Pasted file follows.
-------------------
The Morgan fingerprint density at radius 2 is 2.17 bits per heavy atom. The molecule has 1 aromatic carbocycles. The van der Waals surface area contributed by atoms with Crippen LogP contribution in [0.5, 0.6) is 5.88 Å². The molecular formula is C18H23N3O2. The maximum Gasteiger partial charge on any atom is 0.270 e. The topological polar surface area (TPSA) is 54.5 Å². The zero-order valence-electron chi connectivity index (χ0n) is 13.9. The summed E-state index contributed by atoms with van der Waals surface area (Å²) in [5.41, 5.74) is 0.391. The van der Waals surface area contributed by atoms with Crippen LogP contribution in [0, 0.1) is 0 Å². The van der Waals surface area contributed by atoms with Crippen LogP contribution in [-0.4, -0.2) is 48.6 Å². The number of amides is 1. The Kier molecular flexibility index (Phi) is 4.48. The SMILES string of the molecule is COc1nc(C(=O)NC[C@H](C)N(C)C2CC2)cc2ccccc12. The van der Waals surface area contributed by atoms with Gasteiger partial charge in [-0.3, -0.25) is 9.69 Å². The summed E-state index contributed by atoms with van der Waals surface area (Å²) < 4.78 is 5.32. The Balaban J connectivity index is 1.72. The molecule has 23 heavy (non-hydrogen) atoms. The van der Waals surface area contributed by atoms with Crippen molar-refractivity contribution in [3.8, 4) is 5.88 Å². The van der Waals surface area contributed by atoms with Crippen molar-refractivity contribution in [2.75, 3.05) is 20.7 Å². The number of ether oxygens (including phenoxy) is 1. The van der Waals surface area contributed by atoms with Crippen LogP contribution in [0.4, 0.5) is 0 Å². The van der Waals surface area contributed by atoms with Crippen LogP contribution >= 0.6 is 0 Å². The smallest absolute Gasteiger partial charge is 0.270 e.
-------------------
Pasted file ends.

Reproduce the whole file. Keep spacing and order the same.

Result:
The Morgan fingerprint density at radius 2 is 2.17 bits per heavy atom. The molecule has 1 aromatic carbocycles. The van der Waals surface area contributed by atoms with Crippen LogP contribution in [0.5, 0.6) is 5.88 Å². The molecular formula is C18H23N3O2. The maximum Gasteiger partial charge on any atom is 0.270 e. The topological polar surface area (TPSA) is 54.5 Å². The zero-order valence-electron chi connectivity index (χ0n) is 13.9. The summed E-state index contributed by atoms with van der Waals surface area (Å²) in [5.41, 5.74) is 0.391. The van der Waals surface area contributed by atoms with Crippen LogP contribution in [0, 0.1) is 0 Å². The van der Waals surface area contributed by atoms with Crippen LogP contribution in [-0.4, -0.2) is 48.6 Å². The number of amides is 1. The Kier molecular flexibility index (Phi) is 4.48. The SMILES string of the molecule is COc1nc(C(=O)NC[C@H](C)N(C)C2CC2)cc2ccccc12. The van der Waals surface area contributed by atoms with Gasteiger partial charge in [-0.3, -0.25) is 9.69 Å². The summed E-state index contributed by atoms with van der Waals surface area (Å²) < 4.78 is 5.32. The Balaban J connectivity index is 1.72. The molecule has 23 heavy (non-hydrogen) atoms. The van der Waals surface area contributed by atoms with Crippen molar-refractivity contribution in [3.8, 4) is 5.88 Å². The van der Waals surface area contributed by atoms with Crippen molar-refractivity contribution in [2.75, 3.05) is 20.7 Å². The number of ether oxygens (including phenoxy) is 1. The van der Waals surface area contributed by atoms with Crippen LogP contribution in [0.4, 0.5) is 0 Å². The van der Waals surface area contributed by atoms with Crippen LogP contribution >= 0.6 is 0 Å². The smallest absolute Gasteiger partial charge is 0.270 e.